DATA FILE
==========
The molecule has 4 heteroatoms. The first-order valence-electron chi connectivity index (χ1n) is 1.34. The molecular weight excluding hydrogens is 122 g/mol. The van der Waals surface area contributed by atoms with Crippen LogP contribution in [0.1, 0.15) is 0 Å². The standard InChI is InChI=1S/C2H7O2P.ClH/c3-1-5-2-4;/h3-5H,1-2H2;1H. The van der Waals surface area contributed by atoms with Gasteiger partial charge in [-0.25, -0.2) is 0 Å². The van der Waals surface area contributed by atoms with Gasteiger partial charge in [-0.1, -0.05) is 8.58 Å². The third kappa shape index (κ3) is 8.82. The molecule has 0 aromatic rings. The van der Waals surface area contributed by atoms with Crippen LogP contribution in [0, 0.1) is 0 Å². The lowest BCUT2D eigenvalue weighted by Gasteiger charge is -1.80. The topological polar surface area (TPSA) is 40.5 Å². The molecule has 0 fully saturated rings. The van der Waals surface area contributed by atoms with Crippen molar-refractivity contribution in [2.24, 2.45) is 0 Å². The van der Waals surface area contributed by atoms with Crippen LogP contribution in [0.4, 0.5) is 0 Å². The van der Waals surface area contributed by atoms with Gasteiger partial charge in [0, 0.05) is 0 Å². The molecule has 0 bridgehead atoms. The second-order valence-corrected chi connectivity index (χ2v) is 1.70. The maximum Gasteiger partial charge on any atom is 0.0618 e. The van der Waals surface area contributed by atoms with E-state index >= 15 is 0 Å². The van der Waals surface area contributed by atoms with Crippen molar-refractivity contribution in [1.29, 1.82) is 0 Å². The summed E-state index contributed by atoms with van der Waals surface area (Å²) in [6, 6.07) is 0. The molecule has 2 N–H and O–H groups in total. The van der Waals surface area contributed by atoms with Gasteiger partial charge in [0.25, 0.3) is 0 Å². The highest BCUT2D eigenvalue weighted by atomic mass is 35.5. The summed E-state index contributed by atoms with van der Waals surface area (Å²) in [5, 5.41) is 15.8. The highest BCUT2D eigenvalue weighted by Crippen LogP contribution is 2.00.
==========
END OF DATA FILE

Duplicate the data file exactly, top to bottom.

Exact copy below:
The molecule has 4 heteroatoms. The first-order valence-electron chi connectivity index (χ1n) is 1.34. The molecular weight excluding hydrogens is 122 g/mol. The van der Waals surface area contributed by atoms with Crippen LogP contribution in [0.1, 0.15) is 0 Å². The standard InChI is InChI=1S/C2H7O2P.ClH/c3-1-5-2-4;/h3-5H,1-2H2;1H. The van der Waals surface area contributed by atoms with Gasteiger partial charge in [-0.25, -0.2) is 0 Å². The van der Waals surface area contributed by atoms with Gasteiger partial charge in [-0.1, -0.05) is 8.58 Å². The third kappa shape index (κ3) is 8.82. The molecule has 0 aromatic rings. The van der Waals surface area contributed by atoms with Crippen LogP contribution in [0, 0.1) is 0 Å². The lowest BCUT2D eigenvalue weighted by Gasteiger charge is -1.80. The topological polar surface area (TPSA) is 40.5 Å². The molecule has 0 fully saturated rings. The van der Waals surface area contributed by atoms with Crippen molar-refractivity contribution in [2.24, 2.45) is 0 Å². The van der Waals surface area contributed by atoms with Crippen LogP contribution in [0.4, 0.5) is 0 Å². The van der Waals surface area contributed by atoms with Gasteiger partial charge in [0, 0.05) is 0 Å². The molecule has 0 bridgehead atoms. The second-order valence-corrected chi connectivity index (χ2v) is 1.70. The maximum Gasteiger partial charge on any atom is 0.0618 e. The van der Waals surface area contributed by atoms with E-state index >= 15 is 0 Å². The van der Waals surface area contributed by atoms with Crippen molar-refractivity contribution in [1.29, 1.82) is 0 Å². The summed E-state index contributed by atoms with van der Waals surface area (Å²) in [6, 6.07) is 0. The molecule has 2 N–H and O–H groups in total. The van der Waals surface area contributed by atoms with Gasteiger partial charge in [0.25, 0.3) is 0 Å². The highest BCUT2D eigenvalue weighted by atomic mass is 35.5. The summed E-state index contributed by atoms with van der Waals surface area (Å²) in [5, 5.41) is 15.8. The highest BCUT2D eigenvalue weighted by Crippen LogP contribution is 2.00.